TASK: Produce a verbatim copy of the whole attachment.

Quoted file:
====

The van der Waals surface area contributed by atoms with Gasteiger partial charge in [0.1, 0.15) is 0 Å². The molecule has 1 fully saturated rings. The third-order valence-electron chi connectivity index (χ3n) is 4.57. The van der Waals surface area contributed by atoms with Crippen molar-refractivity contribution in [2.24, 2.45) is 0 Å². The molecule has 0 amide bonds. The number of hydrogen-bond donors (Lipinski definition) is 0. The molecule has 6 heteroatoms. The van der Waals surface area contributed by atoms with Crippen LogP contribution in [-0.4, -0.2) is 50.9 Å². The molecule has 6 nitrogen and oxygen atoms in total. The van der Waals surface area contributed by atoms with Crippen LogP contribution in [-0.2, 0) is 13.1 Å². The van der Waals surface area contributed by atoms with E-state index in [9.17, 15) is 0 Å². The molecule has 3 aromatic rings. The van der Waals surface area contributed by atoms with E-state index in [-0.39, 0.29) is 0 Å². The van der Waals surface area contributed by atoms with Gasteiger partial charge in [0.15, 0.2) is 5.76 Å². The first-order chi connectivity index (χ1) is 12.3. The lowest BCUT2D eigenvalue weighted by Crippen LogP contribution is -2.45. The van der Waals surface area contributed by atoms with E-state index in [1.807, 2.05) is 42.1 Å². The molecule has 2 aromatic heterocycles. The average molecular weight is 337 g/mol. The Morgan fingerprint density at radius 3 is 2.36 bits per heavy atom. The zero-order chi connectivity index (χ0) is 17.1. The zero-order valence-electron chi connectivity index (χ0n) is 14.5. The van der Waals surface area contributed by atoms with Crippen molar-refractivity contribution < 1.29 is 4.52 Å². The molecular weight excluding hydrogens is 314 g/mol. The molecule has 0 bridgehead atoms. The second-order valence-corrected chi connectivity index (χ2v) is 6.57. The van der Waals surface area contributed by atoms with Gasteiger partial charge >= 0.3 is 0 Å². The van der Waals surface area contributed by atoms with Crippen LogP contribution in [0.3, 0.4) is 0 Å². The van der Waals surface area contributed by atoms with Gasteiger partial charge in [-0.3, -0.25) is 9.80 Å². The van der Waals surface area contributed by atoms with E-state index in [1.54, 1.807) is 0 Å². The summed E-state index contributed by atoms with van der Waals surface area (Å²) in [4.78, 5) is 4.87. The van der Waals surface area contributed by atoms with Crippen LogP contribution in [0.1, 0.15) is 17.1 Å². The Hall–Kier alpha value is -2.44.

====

The van der Waals surface area contributed by atoms with Gasteiger partial charge in [0.1, 0.15) is 0 Å². The molecule has 1 fully saturated rings. The third-order valence-electron chi connectivity index (χ3n) is 4.57. The van der Waals surface area contributed by atoms with Crippen molar-refractivity contribution in [2.24, 2.45) is 0 Å². The molecule has 0 amide bonds. The number of hydrogen-bond donors (Lipinski definition) is 0. The molecule has 6 heteroatoms. The van der Waals surface area contributed by atoms with Crippen LogP contribution in [-0.4, -0.2) is 50.9 Å². The molecule has 6 nitrogen and oxygen atoms in total. The van der Waals surface area contributed by atoms with Crippen LogP contribution in [-0.2, 0) is 13.1 Å². The van der Waals surface area contributed by atoms with E-state index in [9.17, 15) is 0 Å². The molecule has 3 aromatic rings. The van der Waals surface area contributed by atoms with E-state index in [-0.39, 0.29) is 0 Å². The van der Waals surface area contributed by atoms with Gasteiger partial charge in [0.15, 0.2) is 5.76 Å². The first-order chi connectivity index (χ1) is 12.3. The lowest BCUT2D eigenvalue weighted by Crippen LogP contribution is -2.45. The van der Waals surface area contributed by atoms with E-state index in [1.807, 2.05) is 42.1 Å². The molecule has 2 aromatic heterocycles. The average molecular weight is 337 g/mol. The Morgan fingerprint density at radius 3 is 2.36 bits per heavy atom. The zero-order chi connectivity index (χ0) is 17.1. The zero-order valence-electron chi connectivity index (χ0n) is 14.5. The van der Waals surface area contributed by atoms with Crippen molar-refractivity contribution < 1.29 is 4.52 Å². The molecular weight excluding hydrogens is 314 g/mol. The molecule has 0 bridgehead atoms. The second-order valence-corrected chi connectivity index (χ2v) is 6.57. The van der Waals surface area contributed by atoms with Gasteiger partial charge >= 0.3 is 0 Å². The van der Waals surface area contributed by atoms with Crippen LogP contribution in [0.3, 0.4) is 0 Å². The van der Waals surface area contributed by atoms with Gasteiger partial charge in [-0.3, -0.25) is 9.80 Å². The van der Waals surface area contributed by atoms with E-state index in [1.54, 1.807) is 0 Å². The summed E-state index contributed by atoms with van der Waals surface area (Å²) in [4.78, 5) is 4.87. The van der Waals surface area contributed by atoms with Crippen LogP contribution in [0.1, 0.15) is 17.1 Å². The Hall–Kier alpha value is -2.44.